On my blog I list some preservatives with Ecocert although I haven’t personally used them in w/o creams – I usually use liquid germall plus.

      In case you’re interested, I’ve emailed you an invite to the Making Cosmetics facebook group which is a useful place to discuss formulas, problems etc. Indeed anyone can join.

      Hope this helps somewhat.

  13. I think that is one of the so much important information for me.
    And i am happy studying your article. But wanna statement
    on some basic things, The web site style is perfect, the articles is in point of
    fact excellent : D. Good task, cheers

  14. Hallo, ich bin regelrecht begeistert von diesem Bericht.
    Dafür möchte ich mich wirklich bedanken. Sehe ich es richtig,
    dass dies weiterhin den gültigen Inhalt aufzeigt? Oder gibt es derzeit etwas
    Neueres? Wenn dem so ist, dann möchte ich es liebend gerne wissen, wenn dies irgendwie geht.

    Recht herzlichen Dank schonmal!

    • Katherina, thanks for your comment – so glad the tutorial was helpful. Yes this is the most up to date version. if you like, you could follow/subscribe to my blog, that way you are notified when I write future posts. Happy formulating.

  15. Hi there! This blog post could not be written
    much better! Reading through this article reminds me of my previous roommate!
    He always kept talking about this. I’ll send this information to him. Fairly certain he’ll have a good read.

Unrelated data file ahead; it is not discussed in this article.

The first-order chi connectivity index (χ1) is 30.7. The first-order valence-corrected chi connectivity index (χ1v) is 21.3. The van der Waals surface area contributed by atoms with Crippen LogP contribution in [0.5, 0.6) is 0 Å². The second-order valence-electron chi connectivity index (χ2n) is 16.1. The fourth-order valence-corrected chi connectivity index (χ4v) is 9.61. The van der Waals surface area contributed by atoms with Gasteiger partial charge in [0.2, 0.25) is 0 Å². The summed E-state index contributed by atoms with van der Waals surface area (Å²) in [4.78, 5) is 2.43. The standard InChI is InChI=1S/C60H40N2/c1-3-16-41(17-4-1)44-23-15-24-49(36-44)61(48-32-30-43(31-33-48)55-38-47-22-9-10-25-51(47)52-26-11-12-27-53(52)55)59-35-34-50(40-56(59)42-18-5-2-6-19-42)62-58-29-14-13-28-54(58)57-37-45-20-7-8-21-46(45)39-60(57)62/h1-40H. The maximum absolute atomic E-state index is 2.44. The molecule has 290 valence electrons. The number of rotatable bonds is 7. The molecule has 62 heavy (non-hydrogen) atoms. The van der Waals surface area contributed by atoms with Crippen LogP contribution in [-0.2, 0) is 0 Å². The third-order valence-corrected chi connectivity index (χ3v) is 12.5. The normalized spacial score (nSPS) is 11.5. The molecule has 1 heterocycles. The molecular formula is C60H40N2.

Thank you for sharing!

  16. I’m confused. Why is cetyl alcohol listed as a separate ingredient from the emulsifying wax ingredient? Cetyl alcohol IS an emulsifying wax.

  17. Hydrolysed and de-oiled lecithin powder (lysolecithin) is a good emulsifier. Lecithin on its own can be tricky- oxidizes and is not that stable.

  18. Can you tell me why you recommend to use the Hyaluronic acid – (not the SLMW version)? I have been making a serum and using the SLMW version, what is the difference?

    • Kristin, Sodium Hyaluronate can come in a variety of molecular weights. The ones most typically sold are 1 to 1.5 million daltons. These are very large molecules and they create serum-like solutions when used at 1% in distilled water. This is typically what is used to create stock solutions. Lotioncrafter sell one that is 1 million daltons. The super low molecular weight version (SLMW) has a much lower molecular weight, generally expressed as <50,000 daltons and typically may be less than 15,000 daltons. This lower weight molecule is better able to penetrate the upper layers of the epidermis (but not very far, as it's still pretty big), but unlike the higher molecular weight Sodium Hyaluronate, it is not a film former, so it is not very effective at preventing Transepidermal Water Loss (TEWL).